Do you suppose these beliefs are based on research results? Do you think they have some scientific foundation?
- The best lessons have little teacher-talk and lots of student-talk.
- Where possible, students should ‘discover’ things for themselves.
- We can teach problem-solving.
- Effective differentiation means giving students different work to do.
- The maths we teach should be relevant to our students’ lives.
- Students should always know why they are doing something before they learn how to do it.
- The more feedback we give our students the better.
- Tests are predominantly tools of assessment.
- Doing lots of past papers is the best way to prepare for an exam.
- If students are struggling, then they are learning.
Most of us never challenge or question the beliefs and opinions that we hold so deeply.
Craig Barton, a maths teacher, analyzes these points and many others in his book How I Wish I’d Taught Maths. During his first 13 years as a teacher, Barton had a lot of success as a maths teacher. He taught at dozens of schools, was a mathematics consultant for TES sharing his best practices and resources, and created two extremely popular websites about maths. In addition, his teaching was classified as outstanding in several inspections and his students exceeded expectations on the national exams.
However, he describes all his achievements as a teacher in those early years to illustrate how far you can go without much scientific evidence of what you are doing.
At the end of 2015, Barton had the opportunity to interview several people in the education world. In the interviews, he asked them about details like how they decide what to teach in their classes, what resources they use, and how they evaluate students. All of them had something in common: they were able to justify all of the decisions they made.
Barton realized that, if he had been the interviewee instead of the interviewer, his only argument to justify the decisions he made in class would have been to say it’s obvious. It is obvious that teachers should speak less and hold students accountable for their own learning. That we must teach students to problem solve and allow them to discover things for themselves. For Barton, it was obvious because he had always done it that way. He found that many of the beliefs he had were based on his experience and not on scientific evidence.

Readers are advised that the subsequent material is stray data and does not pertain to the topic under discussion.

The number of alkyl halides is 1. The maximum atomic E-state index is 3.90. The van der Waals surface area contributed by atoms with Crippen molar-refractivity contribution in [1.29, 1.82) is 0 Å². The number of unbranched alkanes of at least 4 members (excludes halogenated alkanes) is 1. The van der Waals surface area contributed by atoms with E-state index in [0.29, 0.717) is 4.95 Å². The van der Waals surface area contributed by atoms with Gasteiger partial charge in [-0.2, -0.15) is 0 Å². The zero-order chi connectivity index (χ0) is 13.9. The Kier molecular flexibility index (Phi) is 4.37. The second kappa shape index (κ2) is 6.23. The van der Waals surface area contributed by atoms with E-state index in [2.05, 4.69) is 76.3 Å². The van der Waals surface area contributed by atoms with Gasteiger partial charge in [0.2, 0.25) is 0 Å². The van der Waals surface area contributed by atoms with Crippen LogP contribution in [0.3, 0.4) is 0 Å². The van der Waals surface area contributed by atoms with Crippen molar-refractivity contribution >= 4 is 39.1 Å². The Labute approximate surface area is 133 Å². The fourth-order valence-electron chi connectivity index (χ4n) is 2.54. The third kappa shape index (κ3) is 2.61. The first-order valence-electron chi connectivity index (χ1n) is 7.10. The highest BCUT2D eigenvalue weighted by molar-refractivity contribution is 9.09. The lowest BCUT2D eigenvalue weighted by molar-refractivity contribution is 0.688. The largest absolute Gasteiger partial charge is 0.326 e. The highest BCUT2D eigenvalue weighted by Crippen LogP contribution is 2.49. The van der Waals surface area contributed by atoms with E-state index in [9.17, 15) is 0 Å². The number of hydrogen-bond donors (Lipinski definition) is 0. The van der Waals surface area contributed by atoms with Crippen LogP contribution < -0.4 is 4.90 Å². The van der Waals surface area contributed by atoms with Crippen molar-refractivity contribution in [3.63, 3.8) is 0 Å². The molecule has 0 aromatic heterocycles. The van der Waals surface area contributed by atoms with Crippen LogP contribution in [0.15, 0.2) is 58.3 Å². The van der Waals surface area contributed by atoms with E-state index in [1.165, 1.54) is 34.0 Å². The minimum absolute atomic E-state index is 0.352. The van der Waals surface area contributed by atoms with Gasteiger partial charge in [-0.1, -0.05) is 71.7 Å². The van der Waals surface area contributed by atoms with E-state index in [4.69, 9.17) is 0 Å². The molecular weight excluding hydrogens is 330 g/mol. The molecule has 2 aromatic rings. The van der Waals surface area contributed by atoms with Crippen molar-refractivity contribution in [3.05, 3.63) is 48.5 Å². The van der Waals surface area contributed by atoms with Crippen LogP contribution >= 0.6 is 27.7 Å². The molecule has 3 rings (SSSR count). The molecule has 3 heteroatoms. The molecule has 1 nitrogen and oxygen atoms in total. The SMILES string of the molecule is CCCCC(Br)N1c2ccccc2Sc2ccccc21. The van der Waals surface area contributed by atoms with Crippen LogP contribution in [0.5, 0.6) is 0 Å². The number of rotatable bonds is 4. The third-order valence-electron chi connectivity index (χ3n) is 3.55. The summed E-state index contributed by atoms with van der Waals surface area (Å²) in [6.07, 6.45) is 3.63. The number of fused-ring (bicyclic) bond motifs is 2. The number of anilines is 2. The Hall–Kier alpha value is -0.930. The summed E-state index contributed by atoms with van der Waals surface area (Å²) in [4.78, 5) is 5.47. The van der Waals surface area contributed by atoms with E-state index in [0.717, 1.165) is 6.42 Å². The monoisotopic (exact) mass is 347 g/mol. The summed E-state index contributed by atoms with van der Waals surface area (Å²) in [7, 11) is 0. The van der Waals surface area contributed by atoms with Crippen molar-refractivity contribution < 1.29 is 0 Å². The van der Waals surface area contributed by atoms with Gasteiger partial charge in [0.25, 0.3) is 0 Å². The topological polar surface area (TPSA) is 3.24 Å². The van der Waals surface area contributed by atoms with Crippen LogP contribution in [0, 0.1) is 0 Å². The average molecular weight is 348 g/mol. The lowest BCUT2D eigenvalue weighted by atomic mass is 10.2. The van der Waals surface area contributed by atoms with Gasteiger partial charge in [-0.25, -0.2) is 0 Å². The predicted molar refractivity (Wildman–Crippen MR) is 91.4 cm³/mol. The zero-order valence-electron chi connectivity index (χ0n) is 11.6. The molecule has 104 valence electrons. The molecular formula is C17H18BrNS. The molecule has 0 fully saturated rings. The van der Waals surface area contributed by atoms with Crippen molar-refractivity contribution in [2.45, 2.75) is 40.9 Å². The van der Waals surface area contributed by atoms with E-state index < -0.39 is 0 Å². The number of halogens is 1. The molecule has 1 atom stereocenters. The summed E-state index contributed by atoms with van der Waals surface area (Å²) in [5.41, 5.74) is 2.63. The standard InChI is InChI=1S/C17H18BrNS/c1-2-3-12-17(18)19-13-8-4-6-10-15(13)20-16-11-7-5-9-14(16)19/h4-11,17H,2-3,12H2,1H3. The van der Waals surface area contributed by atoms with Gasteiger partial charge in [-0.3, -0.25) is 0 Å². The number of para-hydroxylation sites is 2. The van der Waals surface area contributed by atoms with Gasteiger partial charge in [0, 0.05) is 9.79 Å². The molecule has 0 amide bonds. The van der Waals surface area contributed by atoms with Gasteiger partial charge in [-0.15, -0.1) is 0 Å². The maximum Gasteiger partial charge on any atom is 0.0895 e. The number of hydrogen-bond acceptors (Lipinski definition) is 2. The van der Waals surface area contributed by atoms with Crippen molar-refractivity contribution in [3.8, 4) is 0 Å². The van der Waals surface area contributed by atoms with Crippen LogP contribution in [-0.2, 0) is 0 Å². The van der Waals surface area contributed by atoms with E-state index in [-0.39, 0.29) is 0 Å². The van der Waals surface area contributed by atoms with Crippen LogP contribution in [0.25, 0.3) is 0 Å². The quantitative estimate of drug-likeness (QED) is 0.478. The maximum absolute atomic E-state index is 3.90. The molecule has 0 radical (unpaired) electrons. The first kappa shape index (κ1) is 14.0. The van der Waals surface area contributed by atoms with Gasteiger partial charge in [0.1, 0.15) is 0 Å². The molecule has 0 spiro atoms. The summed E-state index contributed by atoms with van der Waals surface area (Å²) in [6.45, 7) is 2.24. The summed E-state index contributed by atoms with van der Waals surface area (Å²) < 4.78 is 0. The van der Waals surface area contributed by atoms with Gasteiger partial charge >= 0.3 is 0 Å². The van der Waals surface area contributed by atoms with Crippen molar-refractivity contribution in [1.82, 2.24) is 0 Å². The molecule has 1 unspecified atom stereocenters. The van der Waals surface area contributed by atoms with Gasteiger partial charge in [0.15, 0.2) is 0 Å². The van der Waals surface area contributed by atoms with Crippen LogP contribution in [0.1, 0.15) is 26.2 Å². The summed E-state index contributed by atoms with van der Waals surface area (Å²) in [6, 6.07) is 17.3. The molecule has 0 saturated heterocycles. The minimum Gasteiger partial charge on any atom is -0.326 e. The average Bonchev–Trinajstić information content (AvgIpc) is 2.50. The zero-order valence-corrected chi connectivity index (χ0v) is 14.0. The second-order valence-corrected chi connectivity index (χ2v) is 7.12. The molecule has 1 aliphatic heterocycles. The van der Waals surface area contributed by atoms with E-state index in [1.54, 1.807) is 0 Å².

Following all these interviews he promised himself that he would read some of the references that his interviewees had mentioned before continuing to prepare his classes. He decided to dive deeper into evidence-based education.
In the introduction of his book, Barton says “The day I started reading educational research was the day my life changed.” The more he read and the more he experienced, the more questions he had. So he kept reading, doing interviews and trying new approaches.
His book, How I Wish I’d Taught Maths is the result of this process.
In upcoming posts, we will be analyzing the 12 chapters of this book, which tell the story of how a successful and experienced teacher completely changed his mind about how to teach mathematics and entered the world of evidence-based education.
Each of the ideas in the book is broken down into four sections:
- What he used to do. He explains his old beliefs, where they came from and what effect they had on the classroom.
- Sources of inspiration. Articles, books, blogs or interviews.
- His takeaways, the conclusions he drew from each of the resources.
- What he does now. In these sections, he describes the new approaches that he is putting into practice in the classroom according to everything he has learned from the references studied.
Barton, Craig. “Introduction.” In How I Wish I’d Taught Maths: Lessons Learned from Research, Conversations with Experts, and 12 Years of Mistakes, 16-23. Melton, Woodbridge: John Catt Educational, 2018.